Iceberg Water Is a Thing and We’re Asking “Is It Green?”

The world loves its bottled water and is willingly investing in this billion-dollar industry year after year. In the United States, the bottled water market managed to top the soda market, turning water into the best-selling drink in 2016. However, is America’s $14.2 billion water market ready to welcome luxury iceberg water at $100 a bottle?

If we look at the latest news, bottled water made from icebergs is not a new thing – at least not for those with a penchant for high-end products. In fact, the iceberg water story began quite a few years ago. Today, it is one of the most luxurious products on the planet. Iceberg water is rare, exclusive, posh, and pristine – but is it really worth the effort? Is the planet paying a price it cannot afford so that a selective few can indulge in its pure aroma? Let’s dive in.

Take Your Winter Gear because we are taking a Trip to the North Pole and Back in Time

Earth, tens of thousands of years ago: pure snow was falling from the sky, turning into pristine ice, untouched by impurities. Then other snows fell, trapping the unspoiled snow into ice layers. Snowfall after snowfall, these deposits of crystal-clean ice formed the glacier strata. They slowly moved towards the center of the glaciers and remained there, untouched, since the dawn of time.

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Glaciers sometimes break off into icebergs – large chunks of ice that travel away from the glacier, drift together with ocean currents and eventually melt. Some of these icebergs contain the immaculate layers of ice that fell in a time of still purity. These drifting pure icebergs represent today the source of what we call iceberg water.

How Do They Collect Pure Iceberg Water?

As you can imagine, not all icebergs are eligible for harvesting. In fact, there are only a few places on the planet where icebergs are suitable for this type of operation: the remote arctic coasts of the Svalbard Archipelago, western Greenland, and eastern Canada.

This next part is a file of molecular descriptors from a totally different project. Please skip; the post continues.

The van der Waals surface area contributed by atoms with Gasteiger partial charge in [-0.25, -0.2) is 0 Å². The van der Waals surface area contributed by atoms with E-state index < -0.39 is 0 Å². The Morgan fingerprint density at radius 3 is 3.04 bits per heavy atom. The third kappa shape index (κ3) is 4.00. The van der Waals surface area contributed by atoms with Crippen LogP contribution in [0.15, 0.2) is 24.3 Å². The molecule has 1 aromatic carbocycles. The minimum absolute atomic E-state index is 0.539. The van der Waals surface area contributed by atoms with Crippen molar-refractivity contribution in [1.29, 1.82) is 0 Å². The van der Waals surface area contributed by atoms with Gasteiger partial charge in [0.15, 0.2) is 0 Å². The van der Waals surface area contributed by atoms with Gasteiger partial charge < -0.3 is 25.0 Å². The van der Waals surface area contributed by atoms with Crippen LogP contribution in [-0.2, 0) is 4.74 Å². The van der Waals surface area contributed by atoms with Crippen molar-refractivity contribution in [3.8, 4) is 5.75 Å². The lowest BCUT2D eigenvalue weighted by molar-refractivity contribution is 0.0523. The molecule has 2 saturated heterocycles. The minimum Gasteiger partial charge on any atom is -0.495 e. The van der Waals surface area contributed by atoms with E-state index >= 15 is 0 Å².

The Svalbard archipelago is at 1000 kilometers away from the North Pole, in between Norway and the North Pole. Annually, entire walls of ice detach from the Canadian Arctic and travel south for years before melting into the ocean. Western Greenland is one of the most remote, virgin, and cold places on Earth. Large icebergs floating in the ocean and endless plateaus of ice and snow dominate the landscape.

You can imagine easily why these areas have sparked the attention of the ones looking for the purest water on Earth. However, not every single iceberg in Svalbard, Greenland or Canada represents a good source of pure iceberg water.

The iceberg harvesting is a difficult, dangerous and sensitive process. We will see next how temerarious adventurers make it possible to turn icebergs into the pristine bottled water that is now the latest and hottest trend in luxury markets.

How do They Harvest Icebergs?

Imagine a frightening wasteland of arctic waters and massive chunks of ice able to sink the Titanic. Not many people realize this, but iceberg water is one of the most technically challenging and physically hazardous types of bottled water to produce. This is one way to understand the rarity and the exclusive price of this lux product.

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Harvesting iceberg water can literally kill the ones who venture that far in the north. Icebergs can flip, thus sinking the boat. Others are mischievous and show only their tips above the water surface, while their colossal bodies can cause tremendous damages.

Specially equipped boats and well-trained people manage to navigate these dangerous areas in order to lift tons of ice blocks out of the sea and carry them to shore for rinsing, melting, and bottling. More importantly, only a small part of an iceberg is suitable for melting into bottled iceberg water.

How do They Select the Right Icebergs?

In order to be eligible for water harvesting, the icebergs must never have melted and refrozen. Only experienced and trained gatherers can make the difference between ice layers formed tens of thousands of years ago and layers spoiled by impurities and pollutants. Gatherers never collect icebergs that come from the bottom or side of the glaciers, as they are more likely to have collected sediments and impurities.

Iceberg gathering also meets the challenge of the weight of the ice chunks and the logistics behind transporting these chunks to the shore without spoiling them on their way back. For these reasons, gatherers can only harvest a limited quantity of iceberg water on an annual basis.